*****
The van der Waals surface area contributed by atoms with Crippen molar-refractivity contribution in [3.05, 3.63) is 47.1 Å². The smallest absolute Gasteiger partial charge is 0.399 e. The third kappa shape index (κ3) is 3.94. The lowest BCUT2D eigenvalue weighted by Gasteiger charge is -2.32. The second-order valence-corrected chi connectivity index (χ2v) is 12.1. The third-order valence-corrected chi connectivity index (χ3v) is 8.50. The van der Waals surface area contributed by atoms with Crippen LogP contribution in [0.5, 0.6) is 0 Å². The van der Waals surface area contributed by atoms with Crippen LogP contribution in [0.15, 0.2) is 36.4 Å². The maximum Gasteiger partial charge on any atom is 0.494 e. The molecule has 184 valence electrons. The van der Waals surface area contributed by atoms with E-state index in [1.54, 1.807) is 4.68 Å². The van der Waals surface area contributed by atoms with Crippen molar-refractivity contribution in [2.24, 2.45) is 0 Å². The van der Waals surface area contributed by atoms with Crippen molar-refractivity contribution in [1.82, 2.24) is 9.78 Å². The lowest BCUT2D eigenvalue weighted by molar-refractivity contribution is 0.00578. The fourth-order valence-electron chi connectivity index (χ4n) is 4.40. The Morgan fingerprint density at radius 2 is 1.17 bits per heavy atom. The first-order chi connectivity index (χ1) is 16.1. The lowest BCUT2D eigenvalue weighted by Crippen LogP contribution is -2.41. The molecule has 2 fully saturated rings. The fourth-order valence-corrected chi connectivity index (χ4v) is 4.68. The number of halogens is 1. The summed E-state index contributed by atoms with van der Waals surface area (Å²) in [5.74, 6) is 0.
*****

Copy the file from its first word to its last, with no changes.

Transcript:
The van der Waals surface area contributed by atoms with Crippen molar-refractivity contribution in [3.05, 3.63) is 47.1 Å². The smallest absolute Gasteiger partial charge is 0.399 e. The third kappa shape index (κ3) is 3.94. The lowest BCUT2D eigenvalue weighted by Gasteiger charge is -2.32. The second-order valence-corrected chi connectivity index (χ2v) is 12.1. The third-order valence-corrected chi connectivity index (χ3v) is 8.50. The van der Waals surface area contributed by atoms with Crippen LogP contribution in [0.5, 0.6) is 0 Å². The van der Waals surface area contributed by atoms with Crippen LogP contribution in [0.15, 0.2) is 36.4 Å². The maximum Gasteiger partial charge on any atom is 0.494 e. The molecule has 184 valence electrons. The van der Waals surface area contributed by atoms with E-state index in [1.54, 1.807) is 4.68 Å². The van der Waals surface area contributed by atoms with Crippen molar-refractivity contribution in [2.24, 2.45) is 0 Å². The van der Waals surface area contributed by atoms with Crippen molar-refractivity contribution in [1.82, 2.24) is 9.78 Å². The lowest BCUT2D eigenvalue weighted by molar-refractivity contribution is 0.00578. The fourth-order valence-electron chi connectivity index (χ4n) is 4.40. The Morgan fingerprint density at radius 2 is 1.17 bits per heavy atom. The first-order chi connectivity index (χ1) is 16.1. The lowest BCUT2D eigenvalue weighted by Crippen LogP contribution is -2.41. The molecule has 2 fully saturated rings. The fourth-order valence-corrected chi connectivity index (χ4v) is 4.68. The number of halogens is 1. The summed E-state index contributed by atoms with van der Waals surface area (Å²) in [5.74, 6) is 0.